In Paul Pedriana’s article on Electronic Arts’ custom STL I came across this Very Good Sentence (well, okay, pair of sentences):
Game applications cannot leak memory. If an application leaks even a small amount of memory, it eventually dies.
I say preach it, brother. I can think of a couple of titles where memory leaks actually hurt a game’s sales. In fact I’ve been known to blame reckless use of
new for the death of entire studios.
malloc() — there’s no evil too great to lay at its feet.
Paul’s sentence comes in the context of a group of justifications for EA building its own Standard Template Library, which are so concisely spot-on that I’ll reproduce them here. Call them Paul’s Commandments:
- No matter how powerful any game computer ever gets, it will never have any free memory or CPU cycles.
- Game developers are very concerned about software performance and software development practices.
- Game software often doesn’t use conventional synchronous disk IO such as <stdio.h> or <fstream> but uses asynchronous IO.
- Game applications cannot leak memory. If an application leaks even a small amount of memory, it eventually dies.
- Every byte of allocated memory must be accounted for and trackable. This is partly to assist in leak detection but is also to enforce budgeting.
- Game software rarely uses system-provided heaps but uses custom heaps instead.
- A lot of effort is expended in reducing memory fragmentation.
- A lot of effort is expended in creating memory analysis tools and debugging heaps.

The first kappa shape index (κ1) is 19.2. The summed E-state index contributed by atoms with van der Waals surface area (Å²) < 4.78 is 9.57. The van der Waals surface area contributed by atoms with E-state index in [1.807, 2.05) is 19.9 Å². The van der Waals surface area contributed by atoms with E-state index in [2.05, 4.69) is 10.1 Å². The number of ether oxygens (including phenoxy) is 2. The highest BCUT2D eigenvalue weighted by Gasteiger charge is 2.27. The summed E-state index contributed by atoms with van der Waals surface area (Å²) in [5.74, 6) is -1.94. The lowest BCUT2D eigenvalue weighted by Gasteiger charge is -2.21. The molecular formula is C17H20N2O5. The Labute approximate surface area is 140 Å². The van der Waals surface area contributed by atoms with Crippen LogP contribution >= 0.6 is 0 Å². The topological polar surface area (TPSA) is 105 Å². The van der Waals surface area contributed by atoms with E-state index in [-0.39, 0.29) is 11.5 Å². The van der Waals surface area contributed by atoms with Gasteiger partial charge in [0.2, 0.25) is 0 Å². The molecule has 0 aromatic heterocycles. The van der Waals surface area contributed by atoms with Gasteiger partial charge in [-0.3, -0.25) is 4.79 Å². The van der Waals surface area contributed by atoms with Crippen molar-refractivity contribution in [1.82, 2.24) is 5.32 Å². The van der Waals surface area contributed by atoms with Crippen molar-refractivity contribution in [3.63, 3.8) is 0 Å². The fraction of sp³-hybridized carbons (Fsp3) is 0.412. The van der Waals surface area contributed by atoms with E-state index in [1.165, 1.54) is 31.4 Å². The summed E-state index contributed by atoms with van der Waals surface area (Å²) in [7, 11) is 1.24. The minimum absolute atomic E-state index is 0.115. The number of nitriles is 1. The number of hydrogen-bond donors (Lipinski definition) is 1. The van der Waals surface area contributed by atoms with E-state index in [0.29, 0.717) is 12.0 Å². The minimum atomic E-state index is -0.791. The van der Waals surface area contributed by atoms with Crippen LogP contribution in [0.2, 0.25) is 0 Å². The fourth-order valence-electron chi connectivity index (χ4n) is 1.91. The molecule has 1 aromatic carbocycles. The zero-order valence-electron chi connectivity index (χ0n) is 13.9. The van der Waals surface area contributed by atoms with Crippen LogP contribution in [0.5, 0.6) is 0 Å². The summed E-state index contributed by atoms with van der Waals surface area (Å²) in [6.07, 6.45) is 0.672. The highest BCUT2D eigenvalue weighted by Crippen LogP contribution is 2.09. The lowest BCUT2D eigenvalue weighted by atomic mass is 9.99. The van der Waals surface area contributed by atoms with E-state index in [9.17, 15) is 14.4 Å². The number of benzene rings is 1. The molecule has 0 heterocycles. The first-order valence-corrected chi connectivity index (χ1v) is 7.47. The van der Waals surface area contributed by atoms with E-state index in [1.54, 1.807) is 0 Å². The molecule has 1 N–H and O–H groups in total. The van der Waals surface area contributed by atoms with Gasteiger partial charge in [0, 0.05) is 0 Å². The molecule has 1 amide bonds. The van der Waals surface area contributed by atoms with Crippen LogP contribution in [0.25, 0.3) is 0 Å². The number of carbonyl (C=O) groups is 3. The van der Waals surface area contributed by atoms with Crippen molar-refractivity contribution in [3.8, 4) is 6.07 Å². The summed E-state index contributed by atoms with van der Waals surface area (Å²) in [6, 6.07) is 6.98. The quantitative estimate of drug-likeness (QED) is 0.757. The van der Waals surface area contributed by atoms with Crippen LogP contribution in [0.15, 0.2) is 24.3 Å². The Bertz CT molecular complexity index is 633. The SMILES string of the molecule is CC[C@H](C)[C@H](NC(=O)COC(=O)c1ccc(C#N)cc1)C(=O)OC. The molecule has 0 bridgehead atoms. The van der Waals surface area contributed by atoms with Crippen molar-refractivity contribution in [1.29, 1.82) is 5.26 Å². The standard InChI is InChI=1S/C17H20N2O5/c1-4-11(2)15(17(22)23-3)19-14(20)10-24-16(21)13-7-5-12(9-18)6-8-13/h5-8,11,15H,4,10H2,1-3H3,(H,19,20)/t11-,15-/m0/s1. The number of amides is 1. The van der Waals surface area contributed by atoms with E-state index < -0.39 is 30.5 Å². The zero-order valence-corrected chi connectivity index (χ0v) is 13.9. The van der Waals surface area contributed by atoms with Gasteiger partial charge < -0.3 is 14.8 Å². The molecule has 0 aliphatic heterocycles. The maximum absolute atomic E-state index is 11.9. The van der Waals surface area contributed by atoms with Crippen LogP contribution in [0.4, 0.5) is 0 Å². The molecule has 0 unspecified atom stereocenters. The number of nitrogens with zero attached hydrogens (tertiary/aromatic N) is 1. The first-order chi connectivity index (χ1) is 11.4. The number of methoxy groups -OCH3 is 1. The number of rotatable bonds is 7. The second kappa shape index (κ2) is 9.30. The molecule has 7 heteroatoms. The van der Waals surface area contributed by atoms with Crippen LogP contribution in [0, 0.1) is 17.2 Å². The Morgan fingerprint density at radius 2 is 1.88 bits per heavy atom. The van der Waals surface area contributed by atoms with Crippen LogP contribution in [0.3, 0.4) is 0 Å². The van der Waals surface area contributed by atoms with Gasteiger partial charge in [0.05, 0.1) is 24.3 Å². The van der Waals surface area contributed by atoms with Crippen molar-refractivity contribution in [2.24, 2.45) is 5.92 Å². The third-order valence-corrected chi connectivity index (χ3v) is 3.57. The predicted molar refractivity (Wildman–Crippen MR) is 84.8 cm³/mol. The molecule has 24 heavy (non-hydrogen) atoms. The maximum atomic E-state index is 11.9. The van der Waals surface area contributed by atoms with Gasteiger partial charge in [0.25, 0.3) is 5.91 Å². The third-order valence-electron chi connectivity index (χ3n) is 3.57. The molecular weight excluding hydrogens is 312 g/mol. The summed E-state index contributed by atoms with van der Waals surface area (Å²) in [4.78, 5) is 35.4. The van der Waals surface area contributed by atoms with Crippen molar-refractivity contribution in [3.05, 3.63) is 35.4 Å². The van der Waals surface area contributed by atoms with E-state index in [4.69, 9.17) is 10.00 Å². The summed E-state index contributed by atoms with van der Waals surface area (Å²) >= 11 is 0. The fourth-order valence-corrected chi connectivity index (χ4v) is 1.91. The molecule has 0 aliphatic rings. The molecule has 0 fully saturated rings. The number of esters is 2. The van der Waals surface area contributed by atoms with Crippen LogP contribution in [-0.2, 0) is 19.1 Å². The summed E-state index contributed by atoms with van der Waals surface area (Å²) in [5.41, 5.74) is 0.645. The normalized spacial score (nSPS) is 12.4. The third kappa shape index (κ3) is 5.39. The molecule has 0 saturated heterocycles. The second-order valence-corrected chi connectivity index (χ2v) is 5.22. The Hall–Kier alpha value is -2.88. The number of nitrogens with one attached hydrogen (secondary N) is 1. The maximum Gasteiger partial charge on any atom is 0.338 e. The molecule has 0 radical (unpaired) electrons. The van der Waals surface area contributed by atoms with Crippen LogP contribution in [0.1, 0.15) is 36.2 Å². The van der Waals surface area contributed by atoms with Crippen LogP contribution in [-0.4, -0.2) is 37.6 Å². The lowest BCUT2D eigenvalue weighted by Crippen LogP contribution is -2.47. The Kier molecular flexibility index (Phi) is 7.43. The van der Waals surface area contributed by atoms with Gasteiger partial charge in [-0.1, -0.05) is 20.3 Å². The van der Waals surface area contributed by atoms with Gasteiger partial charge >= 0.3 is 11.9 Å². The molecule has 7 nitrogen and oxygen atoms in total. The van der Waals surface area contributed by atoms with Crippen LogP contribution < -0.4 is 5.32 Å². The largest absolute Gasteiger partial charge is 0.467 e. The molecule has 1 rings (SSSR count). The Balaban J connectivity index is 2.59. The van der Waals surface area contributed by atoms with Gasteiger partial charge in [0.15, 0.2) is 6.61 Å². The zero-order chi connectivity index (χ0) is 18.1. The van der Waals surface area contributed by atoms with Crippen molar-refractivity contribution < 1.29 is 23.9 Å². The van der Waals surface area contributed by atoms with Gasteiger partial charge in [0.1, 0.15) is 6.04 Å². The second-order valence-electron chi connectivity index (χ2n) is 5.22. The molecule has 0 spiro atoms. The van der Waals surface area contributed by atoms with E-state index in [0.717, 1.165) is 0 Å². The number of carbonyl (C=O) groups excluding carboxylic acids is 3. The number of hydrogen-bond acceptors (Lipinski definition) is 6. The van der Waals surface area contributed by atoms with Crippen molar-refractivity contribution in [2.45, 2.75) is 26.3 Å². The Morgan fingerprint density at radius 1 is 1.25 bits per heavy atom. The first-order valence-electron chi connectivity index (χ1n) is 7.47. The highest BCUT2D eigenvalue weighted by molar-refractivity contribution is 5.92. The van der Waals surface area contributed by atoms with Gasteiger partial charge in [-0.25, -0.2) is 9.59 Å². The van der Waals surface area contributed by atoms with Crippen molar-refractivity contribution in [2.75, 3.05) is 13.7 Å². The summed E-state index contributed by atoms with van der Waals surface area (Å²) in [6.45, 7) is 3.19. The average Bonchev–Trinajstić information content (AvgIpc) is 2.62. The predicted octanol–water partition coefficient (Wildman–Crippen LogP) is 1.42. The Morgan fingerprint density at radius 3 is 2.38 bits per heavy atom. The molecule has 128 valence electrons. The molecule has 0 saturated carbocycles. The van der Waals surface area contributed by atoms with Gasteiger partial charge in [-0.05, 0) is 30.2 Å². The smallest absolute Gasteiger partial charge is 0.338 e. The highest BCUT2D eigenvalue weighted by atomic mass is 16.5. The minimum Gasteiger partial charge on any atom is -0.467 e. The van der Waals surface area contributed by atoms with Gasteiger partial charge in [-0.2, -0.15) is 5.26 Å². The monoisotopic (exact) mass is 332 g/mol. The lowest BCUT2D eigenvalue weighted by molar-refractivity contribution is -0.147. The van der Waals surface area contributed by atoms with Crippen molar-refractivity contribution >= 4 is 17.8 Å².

- A lot of effort is expended in improving source and data build times.
- Application code and libraries cannot be very slow in debug builds.
- Memory allocation of any type is avoided to the extent possible.
- Operator new overrides (class and global) are the rule and not the exception.
- Use of built-in global operator new is verboten, at least with shareable libraries.
- Any memory a library allocates must be controllable by the user.
- Game software must be savvy to non-default memory alignment requirements.
- Memory pools are sometimes used in order to avoid fragmentation, even though they necessarily waste some memory themselves.
- Branching (if/else/while/for/do) is avoided to the extent possible, especially mispredicted branches.
- Virtual functions are avoided to the extent possible, especially in bottleneck code.
- Exception handling is usually disabled.
- RTTI is usually disabled or at least unused in shipping code.
You can find the whole article here; it’s a worthwhile read. If you’re in a hurry, you can safely skip the large tables; the meat of the article is in “Motivation” and the sections following “Game Software Issues“.